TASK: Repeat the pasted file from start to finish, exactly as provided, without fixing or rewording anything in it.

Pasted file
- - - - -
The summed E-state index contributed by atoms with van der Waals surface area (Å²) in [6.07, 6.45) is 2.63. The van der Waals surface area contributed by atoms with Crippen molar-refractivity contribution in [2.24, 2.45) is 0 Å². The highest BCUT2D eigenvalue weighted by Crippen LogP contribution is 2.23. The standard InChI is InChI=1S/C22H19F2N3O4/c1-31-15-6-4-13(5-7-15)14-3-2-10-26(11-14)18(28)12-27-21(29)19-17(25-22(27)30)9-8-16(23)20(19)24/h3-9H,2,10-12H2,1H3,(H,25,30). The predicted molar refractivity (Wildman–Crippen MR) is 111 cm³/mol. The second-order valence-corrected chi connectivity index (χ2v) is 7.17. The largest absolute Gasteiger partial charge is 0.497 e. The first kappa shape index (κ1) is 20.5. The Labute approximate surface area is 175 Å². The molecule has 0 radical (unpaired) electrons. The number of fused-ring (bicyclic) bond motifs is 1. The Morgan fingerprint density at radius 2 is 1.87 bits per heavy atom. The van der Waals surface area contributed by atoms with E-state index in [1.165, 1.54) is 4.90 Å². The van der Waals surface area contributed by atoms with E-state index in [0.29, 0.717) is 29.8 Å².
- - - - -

The summed E-state index contributed by atoms with van der Waals surface area (Å²) in [6.07, 6.45) is 2.63. The van der Waals surface area contributed by atoms with Crippen molar-refractivity contribution in [2.24, 2.45) is 0 Å². The highest BCUT2D eigenvalue weighted by Crippen LogP contribution is 2.23. The standard InChI is InChI=1S/C22H19F2N3O4/c1-31-15-6-4-13(5-7-15)14-3-2-10-26(11-14)18(28)12-27-21(29)19-17(25-22(27)30)9-8-16(23)20(19)24/h3-9H,2,10-12H2,1H3,(H,25,30). The predicted molar refractivity (Wildman–Crippen MR) is 111 cm³/mol. The second-order valence-corrected chi connectivity index (χ2v) is 7.17. The largest absolute Gasteiger partial charge is 0.497 e. The first kappa shape index (κ1) is 20.5. The Labute approximate surface area is 175 Å². The molecule has 0 radical (unpaired) electrons. The number of fused-ring (bicyclic) bond motifs is 1. The Morgan fingerprint density at radius 2 is 1.87 bits per heavy atom. The van der Waals surface area contributed by atoms with E-state index in [1.165, 1.54) is 4.90 Å². The van der Waals surface area contributed by atoms with E-state index in [0.29, 0.717) is 29.8 Å².